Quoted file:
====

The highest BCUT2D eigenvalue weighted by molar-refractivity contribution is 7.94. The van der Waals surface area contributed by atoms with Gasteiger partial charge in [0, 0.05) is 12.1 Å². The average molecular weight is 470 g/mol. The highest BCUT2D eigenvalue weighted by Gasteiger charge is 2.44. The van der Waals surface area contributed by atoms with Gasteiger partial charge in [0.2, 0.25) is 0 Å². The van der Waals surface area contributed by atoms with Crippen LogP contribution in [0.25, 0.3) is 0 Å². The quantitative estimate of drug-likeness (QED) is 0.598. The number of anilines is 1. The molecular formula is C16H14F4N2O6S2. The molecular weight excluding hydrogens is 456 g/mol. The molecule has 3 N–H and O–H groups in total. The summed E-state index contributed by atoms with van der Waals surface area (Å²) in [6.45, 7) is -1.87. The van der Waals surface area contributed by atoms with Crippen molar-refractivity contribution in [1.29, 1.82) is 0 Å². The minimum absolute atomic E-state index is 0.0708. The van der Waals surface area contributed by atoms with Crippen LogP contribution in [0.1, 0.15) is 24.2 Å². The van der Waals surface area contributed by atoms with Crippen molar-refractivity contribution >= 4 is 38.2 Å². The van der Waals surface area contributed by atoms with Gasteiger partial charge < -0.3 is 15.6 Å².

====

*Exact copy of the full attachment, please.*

The highest BCUT2D eigenvalue weighted by molar-refractivity contribution is 7.94. The van der Waals surface area contributed by atoms with Gasteiger partial charge in [0, 0.05) is 12.1 Å². The average molecular weight is 470 g/mol. The highest BCUT2D eigenvalue weighted by Gasteiger charge is 2.44. The van der Waals surface area contributed by atoms with Gasteiger partial charge in [0.2, 0.25) is 0 Å². The van der Waals surface area contributed by atoms with Crippen LogP contribution in [0.25, 0.3) is 0 Å². The quantitative estimate of drug-likeness (QED) is 0.598. The number of anilines is 1. The molecular formula is C16H14F4N2O6S2. The molecular weight excluding hydrogens is 456 g/mol. The molecule has 3 N–H and O–H groups in total. The summed E-state index contributed by atoms with van der Waals surface area (Å²) in [6.45, 7) is -1.87. The van der Waals surface area contributed by atoms with Crippen molar-refractivity contribution in [1.29, 1.82) is 0 Å². The minimum absolute atomic E-state index is 0.0708. The van der Waals surface area contributed by atoms with Crippen LogP contribution in [0.1, 0.15) is 24.2 Å². The van der Waals surface area contributed by atoms with Crippen molar-refractivity contribution >= 4 is 38.2 Å². The van der Waals surface area contributed by atoms with Gasteiger partial charge < -0.3 is 15.6 Å².